What Everyone Should Know About Using A Trust For Estate Planning

When it comes to estate planning, you may think that all you need is a will and everything will be settled after you pass away. However, a trust can be a better way to take care of your estate for everyone that will have to deal with it. Here is what you need to know about using a trust.

What's A Trust?

Think of a trust as if it were a company. When you have a business, it is the business that owns all of the assets such as the building, the inventory, and the money in the bank. The company also has rules for who has control over all those assets, especially if the decision-makers were incapacitated and unable to work. When you use a trust, you are essentially saying that all your assets will be placed within a legal entity with specific instructions as to who has access to them. 

What Is A Trustee? 

Every trust needs to have a trustee in order to follow the instructions of the trust. You need to pick someone that you trust to control your estate, make decisions on your behalf, and eventually carry out your wishes after you pass away. A trustee can be anyone, including a legal professional, as long as you trust them to follow the instructions of the trust. However, many people pick a spouse or close family member. You can even make yourself the trustee and then decide who will become the next trustee after you pass away or are unable to make decisions.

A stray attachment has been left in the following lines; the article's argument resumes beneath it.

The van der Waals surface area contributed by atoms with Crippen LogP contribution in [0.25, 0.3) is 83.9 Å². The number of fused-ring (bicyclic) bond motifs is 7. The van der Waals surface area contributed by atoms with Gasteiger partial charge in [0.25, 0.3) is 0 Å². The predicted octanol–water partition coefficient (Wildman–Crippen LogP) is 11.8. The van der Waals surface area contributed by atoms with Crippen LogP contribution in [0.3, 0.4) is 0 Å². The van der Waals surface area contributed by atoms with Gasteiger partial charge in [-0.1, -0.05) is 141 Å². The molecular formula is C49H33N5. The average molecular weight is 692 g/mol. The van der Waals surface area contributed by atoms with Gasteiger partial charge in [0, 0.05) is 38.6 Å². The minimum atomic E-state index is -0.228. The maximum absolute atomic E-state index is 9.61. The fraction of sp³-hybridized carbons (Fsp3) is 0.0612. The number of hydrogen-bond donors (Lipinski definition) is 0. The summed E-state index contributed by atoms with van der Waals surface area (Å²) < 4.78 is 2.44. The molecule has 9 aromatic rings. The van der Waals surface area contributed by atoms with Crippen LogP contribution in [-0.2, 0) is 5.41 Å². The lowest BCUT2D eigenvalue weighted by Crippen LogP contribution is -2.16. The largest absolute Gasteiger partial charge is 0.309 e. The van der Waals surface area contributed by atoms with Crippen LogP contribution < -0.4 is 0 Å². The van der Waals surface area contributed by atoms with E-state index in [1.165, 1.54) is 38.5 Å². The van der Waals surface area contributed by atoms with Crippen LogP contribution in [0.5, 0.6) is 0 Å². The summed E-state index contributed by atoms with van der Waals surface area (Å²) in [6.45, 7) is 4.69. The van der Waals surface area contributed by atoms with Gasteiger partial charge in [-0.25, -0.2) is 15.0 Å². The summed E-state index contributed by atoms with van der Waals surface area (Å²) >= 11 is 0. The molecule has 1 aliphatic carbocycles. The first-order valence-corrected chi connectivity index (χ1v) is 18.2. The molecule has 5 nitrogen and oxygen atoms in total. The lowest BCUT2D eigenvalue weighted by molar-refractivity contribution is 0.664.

Why Not Use A Will?

A will dictates your wishes about what you want to happen with your estate after you pass, but those assets are yours up until that happens. The unfortunate reality is that life is complex, and there is a point at the end of your life where you are likely going to be sick and unable to make decisions. A will won't allow assets to be passed on until you pass away, while a trust gives the trustee the power to make decisions with your assets.

For example, if you need to go to a nursing home due to having Alzheimer's or a memory disorder, you may need someone to make the decision to sell your home so that you can afford that special type of care. Loved ones also may need access to your savings to help pay for your care. These are all good reasons to use a trust over a will. 

Contact a trust attorney to learn more.